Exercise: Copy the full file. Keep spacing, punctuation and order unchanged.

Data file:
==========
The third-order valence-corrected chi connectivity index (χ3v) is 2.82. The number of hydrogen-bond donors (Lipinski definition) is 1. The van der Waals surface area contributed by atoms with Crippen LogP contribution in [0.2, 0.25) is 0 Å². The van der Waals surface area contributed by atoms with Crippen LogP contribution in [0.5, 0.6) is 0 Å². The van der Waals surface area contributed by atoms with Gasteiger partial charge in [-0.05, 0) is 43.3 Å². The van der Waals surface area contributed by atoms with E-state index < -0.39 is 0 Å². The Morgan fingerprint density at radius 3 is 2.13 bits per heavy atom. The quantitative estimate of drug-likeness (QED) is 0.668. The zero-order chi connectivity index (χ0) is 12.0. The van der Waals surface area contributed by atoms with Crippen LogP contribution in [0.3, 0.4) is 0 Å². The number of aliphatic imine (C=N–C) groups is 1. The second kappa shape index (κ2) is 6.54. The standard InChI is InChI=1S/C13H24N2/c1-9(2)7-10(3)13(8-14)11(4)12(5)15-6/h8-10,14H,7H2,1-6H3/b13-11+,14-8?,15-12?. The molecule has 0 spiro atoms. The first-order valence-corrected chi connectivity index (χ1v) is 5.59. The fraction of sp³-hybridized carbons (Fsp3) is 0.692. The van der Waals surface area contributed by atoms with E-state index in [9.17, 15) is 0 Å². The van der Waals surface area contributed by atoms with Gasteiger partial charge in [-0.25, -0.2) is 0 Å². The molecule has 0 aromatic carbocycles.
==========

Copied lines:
The third-order valence-corrected chi connectivity index (χ3v) is 2.82. The number of hydrogen-bond donors (Lipinski definition) is 1. The van der Waals surface area contributed by atoms with Crippen LogP contribution in [0.2, 0.25) is 0 Å². The van der Waals surface area contributed by atoms with Crippen LogP contribution in [0.5, 0.6) is 0 Å². The van der Waals surface area contributed by atoms with Gasteiger partial charge in [-0.05, 0) is 43.3 Å². The van der Waals surface area contributed by atoms with E-state index < -0.39 is 0 Å². The Morgan fingerprint density at radius 3 is 2.13 bits per heavy atom. The quantitative estimate of drug-likeness (QED) is 0.668. The zero-order chi connectivity index (χ0) is 12.0. The van der Waals surface area contributed by atoms with Crippen LogP contribution in [0.3, 0.4) is 0 Å². The number of aliphatic imine (C=N–C) groups is 1. The second kappa shape index (κ2) is 6.54. The standard InChI is InChI=1S/C13H24N2/c1-9(2)7-10(3)13(8-14)11(4)12(5)15-6/h8-10,14H,7H2,1-6H3/b13-11+,14-8?,15-12?. The molecule has 0 spiro atoms. The first-order valence-corrected chi connectivity index (χ1v) is 5.59. The fraction of sp³-hybridized carbons (Fsp3) is 0.692. The van der Waals surface area contributed by atoms with E-state index in [9.17, 15) is 0 Å². The van der Waals surface area contributed by atoms with Gasteiger partial charge in [-0.25, -0.2) is 0 Å². The molecule has 0 aromatic carbocycles.